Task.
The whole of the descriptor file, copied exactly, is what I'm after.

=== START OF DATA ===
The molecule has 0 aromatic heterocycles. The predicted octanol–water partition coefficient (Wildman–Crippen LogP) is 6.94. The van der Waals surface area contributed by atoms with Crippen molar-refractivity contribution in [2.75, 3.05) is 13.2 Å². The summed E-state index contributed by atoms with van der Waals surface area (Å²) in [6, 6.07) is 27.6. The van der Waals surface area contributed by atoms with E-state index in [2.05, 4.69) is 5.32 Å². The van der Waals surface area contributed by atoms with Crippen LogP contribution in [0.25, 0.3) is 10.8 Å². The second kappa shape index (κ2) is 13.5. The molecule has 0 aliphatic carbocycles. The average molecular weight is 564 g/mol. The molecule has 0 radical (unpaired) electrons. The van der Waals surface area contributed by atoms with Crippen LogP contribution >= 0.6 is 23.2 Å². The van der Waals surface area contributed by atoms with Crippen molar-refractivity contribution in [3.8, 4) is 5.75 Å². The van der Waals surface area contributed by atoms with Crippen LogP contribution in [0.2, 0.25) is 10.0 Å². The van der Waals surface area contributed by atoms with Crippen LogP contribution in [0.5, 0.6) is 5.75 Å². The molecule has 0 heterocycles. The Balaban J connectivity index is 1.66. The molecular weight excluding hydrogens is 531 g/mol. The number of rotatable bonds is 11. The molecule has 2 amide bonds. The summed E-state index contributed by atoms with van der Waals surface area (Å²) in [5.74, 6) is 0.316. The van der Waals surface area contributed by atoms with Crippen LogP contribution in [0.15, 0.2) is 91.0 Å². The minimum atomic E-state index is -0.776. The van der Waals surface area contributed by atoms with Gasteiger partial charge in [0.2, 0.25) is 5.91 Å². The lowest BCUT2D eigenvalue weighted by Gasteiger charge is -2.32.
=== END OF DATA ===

The molecule has 0 aromatic heterocycles. The predicted octanol–water partition coefficient (Wildman–Crippen LogP) is 6.94. The van der Waals surface area contributed by atoms with Crippen molar-refractivity contribution in [2.75, 3.05) is 13.2 Å². The summed E-state index contributed by atoms with van der Waals surface area (Å²) in [6, 6.07) is 27.6. The van der Waals surface area contributed by atoms with E-state index in [2.05, 4.69) is 5.32 Å². The van der Waals surface area contributed by atoms with Crippen LogP contribution in [0.25, 0.3) is 10.8 Å². The second kappa shape index (κ2) is 13.5. The molecule has 0 aliphatic carbocycles. The average molecular weight is 564 g/mol. The molecule has 0 radical (unpaired) electrons. The van der Waals surface area contributed by atoms with Crippen LogP contribution >= 0.6 is 23.2 Å². The van der Waals surface area contributed by atoms with Crippen molar-refractivity contribution in [3.8, 4) is 5.75 Å². The van der Waals surface area contributed by atoms with Crippen LogP contribution in [0.2, 0.25) is 10.0 Å². The van der Waals surface area contributed by atoms with Crippen LogP contribution in [0.5, 0.6) is 5.75 Å². The molecule has 0 heterocycles. The Balaban J connectivity index is 1.66. The molecular weight excluding hydrogens is 531 g/mol. The number of rotatable bonds is 11. The molecule has 2 amide bonds. The summed E-state index contributed by atoms with van der Waals surface area (Å²) in [5.74, 6) is 0.316. The van der Waals surface area contributed by atoms with Crippen LogP contribution in [0.15, 0.2) is 91.0 Å². The minimum atomic E-state index is -0.776. The van der Waals surface area contributed by atoms with Gasteiger partial charge in [0.2, 0.25) is 5.91 Å². The lowest BCUT2D eigenvalue weighted by Gasteiger charge is -2.32.